Probably explains why some pick it up quite easily and others less so, and sometimes not at all.That's very interesting, I believe that kinaesthetic learners make up a very small proportion of people but maybe as you say they are the ones drawn fly fishing.
I supposes that by default most fly casting tuition is kinaesthetic.
Obviously there has to be an element of visual and auditory teaching in casting. We need to explain the relationship between the rod, reel, line, leader and fly and demonstrate how they all fit together before they get their grubby mitts on it.
They need to learn, within reason, how to stand and how to hold the rod and line and operate those two things to achieve the desired objective which is landing a fly on the water so that a fish can take it.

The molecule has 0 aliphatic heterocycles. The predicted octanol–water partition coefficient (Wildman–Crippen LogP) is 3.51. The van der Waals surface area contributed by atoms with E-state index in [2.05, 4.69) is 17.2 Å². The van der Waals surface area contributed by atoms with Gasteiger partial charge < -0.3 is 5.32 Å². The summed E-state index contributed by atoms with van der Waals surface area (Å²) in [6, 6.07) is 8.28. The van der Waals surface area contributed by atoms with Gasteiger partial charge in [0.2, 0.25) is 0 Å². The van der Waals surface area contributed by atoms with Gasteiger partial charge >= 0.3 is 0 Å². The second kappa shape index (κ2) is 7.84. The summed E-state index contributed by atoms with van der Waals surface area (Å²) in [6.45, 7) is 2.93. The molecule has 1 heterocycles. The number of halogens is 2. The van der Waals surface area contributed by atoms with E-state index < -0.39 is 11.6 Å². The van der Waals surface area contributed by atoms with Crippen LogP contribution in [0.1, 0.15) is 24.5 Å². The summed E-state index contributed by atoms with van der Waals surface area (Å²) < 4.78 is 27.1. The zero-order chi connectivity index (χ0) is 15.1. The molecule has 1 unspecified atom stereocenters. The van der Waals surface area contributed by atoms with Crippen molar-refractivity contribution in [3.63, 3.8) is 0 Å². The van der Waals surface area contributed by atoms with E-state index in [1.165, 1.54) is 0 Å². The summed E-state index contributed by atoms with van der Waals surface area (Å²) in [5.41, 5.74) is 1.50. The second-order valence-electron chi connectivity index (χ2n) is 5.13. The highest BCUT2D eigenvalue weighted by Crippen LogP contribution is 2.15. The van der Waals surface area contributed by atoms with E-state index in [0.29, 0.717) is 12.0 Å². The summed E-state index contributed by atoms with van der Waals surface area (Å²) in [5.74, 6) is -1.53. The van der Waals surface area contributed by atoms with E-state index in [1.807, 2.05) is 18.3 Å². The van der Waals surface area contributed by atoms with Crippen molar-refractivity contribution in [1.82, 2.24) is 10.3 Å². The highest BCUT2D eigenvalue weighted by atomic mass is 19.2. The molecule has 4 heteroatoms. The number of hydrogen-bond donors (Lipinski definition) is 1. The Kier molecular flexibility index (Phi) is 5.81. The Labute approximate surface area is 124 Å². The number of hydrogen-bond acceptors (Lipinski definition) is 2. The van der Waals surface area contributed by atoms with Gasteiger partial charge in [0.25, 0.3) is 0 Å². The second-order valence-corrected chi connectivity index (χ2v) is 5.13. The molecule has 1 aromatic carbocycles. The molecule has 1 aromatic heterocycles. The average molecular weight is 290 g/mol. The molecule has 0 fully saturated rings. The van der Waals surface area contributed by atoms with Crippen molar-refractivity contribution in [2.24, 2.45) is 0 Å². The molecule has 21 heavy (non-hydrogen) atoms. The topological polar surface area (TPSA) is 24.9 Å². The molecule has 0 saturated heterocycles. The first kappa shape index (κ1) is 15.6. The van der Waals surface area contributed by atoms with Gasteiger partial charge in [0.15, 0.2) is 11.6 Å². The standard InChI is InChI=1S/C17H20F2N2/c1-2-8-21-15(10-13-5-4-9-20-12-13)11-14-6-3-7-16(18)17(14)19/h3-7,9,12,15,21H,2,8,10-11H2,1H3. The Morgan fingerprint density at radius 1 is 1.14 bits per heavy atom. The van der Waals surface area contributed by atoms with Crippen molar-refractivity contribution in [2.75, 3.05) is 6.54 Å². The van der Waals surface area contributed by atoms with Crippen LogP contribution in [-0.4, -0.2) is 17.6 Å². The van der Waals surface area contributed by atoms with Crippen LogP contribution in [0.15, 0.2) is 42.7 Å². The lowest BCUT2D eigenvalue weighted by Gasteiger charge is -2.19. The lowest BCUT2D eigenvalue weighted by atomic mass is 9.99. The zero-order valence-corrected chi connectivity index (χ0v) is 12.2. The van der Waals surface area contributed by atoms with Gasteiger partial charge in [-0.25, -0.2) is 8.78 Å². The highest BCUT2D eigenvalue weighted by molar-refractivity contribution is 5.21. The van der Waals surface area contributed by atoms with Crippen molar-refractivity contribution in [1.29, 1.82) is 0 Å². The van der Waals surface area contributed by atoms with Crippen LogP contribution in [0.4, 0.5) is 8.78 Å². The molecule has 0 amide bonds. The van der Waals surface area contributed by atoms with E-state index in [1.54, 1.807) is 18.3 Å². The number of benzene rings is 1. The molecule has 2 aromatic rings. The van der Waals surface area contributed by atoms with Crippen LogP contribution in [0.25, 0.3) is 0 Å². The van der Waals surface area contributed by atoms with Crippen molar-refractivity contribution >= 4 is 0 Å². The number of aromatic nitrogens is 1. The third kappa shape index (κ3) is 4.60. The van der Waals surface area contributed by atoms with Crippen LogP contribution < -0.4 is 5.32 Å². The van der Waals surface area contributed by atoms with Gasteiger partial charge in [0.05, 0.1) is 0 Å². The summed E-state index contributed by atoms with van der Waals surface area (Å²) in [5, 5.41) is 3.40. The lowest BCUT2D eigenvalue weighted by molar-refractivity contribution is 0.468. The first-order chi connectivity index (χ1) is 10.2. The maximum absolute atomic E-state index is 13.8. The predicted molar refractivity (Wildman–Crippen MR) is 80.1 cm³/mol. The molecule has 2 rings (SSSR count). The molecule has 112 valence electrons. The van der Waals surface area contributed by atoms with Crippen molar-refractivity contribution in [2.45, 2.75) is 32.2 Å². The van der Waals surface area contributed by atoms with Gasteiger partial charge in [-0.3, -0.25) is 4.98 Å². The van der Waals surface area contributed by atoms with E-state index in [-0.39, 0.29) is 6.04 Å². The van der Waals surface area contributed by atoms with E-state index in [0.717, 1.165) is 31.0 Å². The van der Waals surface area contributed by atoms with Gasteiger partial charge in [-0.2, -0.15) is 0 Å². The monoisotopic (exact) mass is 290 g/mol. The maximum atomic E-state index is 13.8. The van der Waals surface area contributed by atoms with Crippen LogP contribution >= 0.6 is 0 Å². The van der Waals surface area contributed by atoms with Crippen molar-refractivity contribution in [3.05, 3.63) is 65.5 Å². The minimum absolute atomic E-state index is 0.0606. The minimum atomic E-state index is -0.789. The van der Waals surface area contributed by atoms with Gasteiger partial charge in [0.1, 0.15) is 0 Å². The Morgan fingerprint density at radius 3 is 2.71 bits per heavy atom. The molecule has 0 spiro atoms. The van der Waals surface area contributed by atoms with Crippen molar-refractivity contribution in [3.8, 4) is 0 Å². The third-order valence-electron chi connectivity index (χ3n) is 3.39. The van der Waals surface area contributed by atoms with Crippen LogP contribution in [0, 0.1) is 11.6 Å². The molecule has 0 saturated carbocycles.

The more physically-minded often have quite good hand/eye coordination and that helps.
Reading PaulD's description of trying to teach his friend how to shoot reminded me of the most awkward person I ever tried to teach. He announced at the start that he had been fishing for several years for carp on big gravel pits. At first I was not too concerned about this until he got the rod in his hand. He simply could not get the principle that if you want the line, leader and fly to go forwards, first they have to go backwards. This was totally alien to him. His whole fishing life had revolved around punching a heavy lead 150 yards out into a lake, so the rod simple went to the upright position two handed and wallop. The whole concept that one hand manages the rod and the other hand manages the line was meaningless.
It took several glasses of chardonnay that evening to get over it all - and NO, the b*gger didn't give me a tip!